At The Millions, Marjorie Hakala gives seven goof reasons why you should read Anthony Powell's A Dance to the Music of Time. (Our friend Levi pops up in the comments, and notes that narrator Nick Jenkins's oeuvre appears in the Invisible Library.)
Powell’s portrayal of servants is quite funny, actually. At the time when these books were being written, P.G. Wodehouse was already making virtuosic use of the comic possibilities of the English serving class, most famously in the form of the hyper-competent Jeeves. Powell cut against the Wodehouse grain by making his servant characters only middling in competence and by having them intrude in the life of the household at the most inconvenient times, highlighting the strangeness of two entirely different categories of person living in a house together. The aforementioned butler works for an upper-class Communist, who doesn’t want a butler or really believe in having butlers, but can’t manage his enormous house without one, and there’s a sadly droll tone to their interactions.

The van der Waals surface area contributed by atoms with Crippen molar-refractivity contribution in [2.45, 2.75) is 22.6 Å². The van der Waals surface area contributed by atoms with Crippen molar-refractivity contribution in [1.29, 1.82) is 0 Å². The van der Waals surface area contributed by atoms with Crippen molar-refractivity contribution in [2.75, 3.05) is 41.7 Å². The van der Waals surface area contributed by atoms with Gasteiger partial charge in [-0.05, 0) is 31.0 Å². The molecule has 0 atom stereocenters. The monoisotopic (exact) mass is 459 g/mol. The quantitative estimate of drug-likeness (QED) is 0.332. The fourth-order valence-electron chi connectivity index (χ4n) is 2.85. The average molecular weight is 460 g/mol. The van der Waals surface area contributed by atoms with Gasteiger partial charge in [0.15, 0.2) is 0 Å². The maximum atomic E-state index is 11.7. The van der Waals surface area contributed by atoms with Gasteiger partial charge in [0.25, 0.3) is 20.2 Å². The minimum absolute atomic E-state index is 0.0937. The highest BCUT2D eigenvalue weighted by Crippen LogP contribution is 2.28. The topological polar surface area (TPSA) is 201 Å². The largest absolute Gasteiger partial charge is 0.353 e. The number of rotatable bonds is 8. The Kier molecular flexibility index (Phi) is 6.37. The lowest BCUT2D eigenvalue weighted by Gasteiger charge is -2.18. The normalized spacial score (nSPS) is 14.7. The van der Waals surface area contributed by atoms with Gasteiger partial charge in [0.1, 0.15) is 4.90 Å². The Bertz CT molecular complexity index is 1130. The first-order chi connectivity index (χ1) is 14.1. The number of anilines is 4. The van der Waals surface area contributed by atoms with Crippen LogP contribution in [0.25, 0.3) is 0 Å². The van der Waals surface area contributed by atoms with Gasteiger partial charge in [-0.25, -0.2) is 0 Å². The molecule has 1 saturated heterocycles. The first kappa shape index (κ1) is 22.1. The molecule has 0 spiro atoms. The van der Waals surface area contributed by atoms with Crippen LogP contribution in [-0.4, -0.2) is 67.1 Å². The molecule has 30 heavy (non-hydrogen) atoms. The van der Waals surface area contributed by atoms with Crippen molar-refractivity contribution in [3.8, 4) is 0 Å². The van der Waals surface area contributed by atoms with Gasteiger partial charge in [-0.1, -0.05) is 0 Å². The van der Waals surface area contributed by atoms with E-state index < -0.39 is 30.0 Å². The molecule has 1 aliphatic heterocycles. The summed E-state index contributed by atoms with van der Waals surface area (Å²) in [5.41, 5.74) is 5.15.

(Image from the Telegraph.)